Windows 7 XP Mode

The primary reason that I installed Windows 7 RC on my desktop was to try out what is called XP Mode. I read some articles about XP Mode and it looked like it is just a virtual machine created with Virtual PC; however, some things sounded a lot better that my understanding about Virtual PC.

I immediately see about 3 problems running a Windows XP virtual machine on top of Windows 7. First of all, system requirement for running a vm. Some systems may have enough power to run, some may not, considering vms need their own security suites/antivirus/antispyware software. Second, XP license for virtual machine activation. Third, file/desktop sharing between host and guest system because this may be very confusing for non-technical users when there are 2 different desktops.

I downloaded Windows Virtual PC and Windows XP Mode from Microsoft and installed them. It seems that Windows Virtual PC is main application and Windows XP Mode is a virtual machine image. Once they are installed, short cut for Virtual Windows XP is created in Start Menu. 

First, since my system meets minimum requirement for running XP Mode, I was not concerned much; however, it is specifically mentioned that VT has to be enabled in BIOS with processor chip with VT support.  Since I know my processor has VT support but BIOS does not have VT enable switch, I was a bit concerned.  However, XP Mode runs just fine, so I think systems with processors with VT support is required but BIOS setting may not be required as long as it is not locked in lock bit. System performance was pretty much the same as my virtualbox virtual machines.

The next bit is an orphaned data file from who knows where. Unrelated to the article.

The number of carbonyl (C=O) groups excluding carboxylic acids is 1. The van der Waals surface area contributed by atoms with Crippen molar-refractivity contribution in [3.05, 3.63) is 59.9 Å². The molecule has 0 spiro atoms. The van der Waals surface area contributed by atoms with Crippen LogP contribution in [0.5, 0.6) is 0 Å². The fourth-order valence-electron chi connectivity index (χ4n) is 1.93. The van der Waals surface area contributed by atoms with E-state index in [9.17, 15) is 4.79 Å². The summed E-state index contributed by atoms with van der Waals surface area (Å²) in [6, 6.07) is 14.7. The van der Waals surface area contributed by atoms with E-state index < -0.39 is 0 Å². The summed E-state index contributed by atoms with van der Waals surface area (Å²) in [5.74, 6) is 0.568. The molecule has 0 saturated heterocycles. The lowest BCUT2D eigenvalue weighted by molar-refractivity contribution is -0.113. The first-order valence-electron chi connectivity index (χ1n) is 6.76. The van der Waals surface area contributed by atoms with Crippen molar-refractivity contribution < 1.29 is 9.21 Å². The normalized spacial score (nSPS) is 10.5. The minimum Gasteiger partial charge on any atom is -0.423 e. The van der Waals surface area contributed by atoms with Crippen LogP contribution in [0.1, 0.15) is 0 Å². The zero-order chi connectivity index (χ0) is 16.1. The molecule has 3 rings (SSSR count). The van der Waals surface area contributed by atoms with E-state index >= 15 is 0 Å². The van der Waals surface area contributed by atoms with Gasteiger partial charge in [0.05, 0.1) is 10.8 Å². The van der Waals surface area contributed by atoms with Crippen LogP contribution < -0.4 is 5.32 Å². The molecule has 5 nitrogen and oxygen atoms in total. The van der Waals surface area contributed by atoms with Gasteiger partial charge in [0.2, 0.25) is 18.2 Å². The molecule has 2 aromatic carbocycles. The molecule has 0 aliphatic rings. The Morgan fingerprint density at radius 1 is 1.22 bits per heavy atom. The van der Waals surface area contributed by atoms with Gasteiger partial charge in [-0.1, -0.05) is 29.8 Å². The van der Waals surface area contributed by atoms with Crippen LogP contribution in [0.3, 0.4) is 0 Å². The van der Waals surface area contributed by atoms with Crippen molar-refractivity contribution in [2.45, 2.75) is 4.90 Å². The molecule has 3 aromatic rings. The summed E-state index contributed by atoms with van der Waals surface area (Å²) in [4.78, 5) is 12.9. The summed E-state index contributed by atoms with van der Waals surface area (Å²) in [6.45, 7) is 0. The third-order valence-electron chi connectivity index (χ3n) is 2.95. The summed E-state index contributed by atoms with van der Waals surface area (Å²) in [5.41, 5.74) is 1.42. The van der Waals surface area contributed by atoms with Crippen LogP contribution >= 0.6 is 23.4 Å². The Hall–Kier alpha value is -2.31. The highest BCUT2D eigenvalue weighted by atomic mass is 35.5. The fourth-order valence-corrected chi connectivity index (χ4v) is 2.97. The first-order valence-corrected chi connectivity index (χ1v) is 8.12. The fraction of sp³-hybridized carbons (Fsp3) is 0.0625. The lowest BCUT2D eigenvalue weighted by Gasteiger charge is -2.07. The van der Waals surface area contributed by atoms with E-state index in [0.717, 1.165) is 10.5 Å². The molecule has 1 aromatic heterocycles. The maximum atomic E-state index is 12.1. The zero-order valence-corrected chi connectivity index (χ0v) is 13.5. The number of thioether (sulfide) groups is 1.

Second, it looks like XP Mode image is an activated license copy of Windows XP which is provided with Windows 7 certain editions.  Therefore, this was not an issue, as long as users pick the right editions.

Third, when applications are installed in Windows XP VM, it creates shortcuts in Windows 7’s Start Menu.  When these shortcuts are clicked, virtual machine gets started at the background without showing up.  Then, its application runs on the virtual machine but shows itself in Windows 7’s GUI environment, which was a very interesting approarch.  So to users, it just runs as if it is a native Windows 7 application.  This eliminates my third concern; however, it introduces other issues, which were users have to know to run the VM and install applications on that VM but run them from Windows 7. 

In conclusion, it is an interesting solution for Windows 7 and Vista’s backward compatibility for XP applications but there are some advantages and disadvantages.  It will be quite interesting to see how this functionality helps Windows 7 migration.

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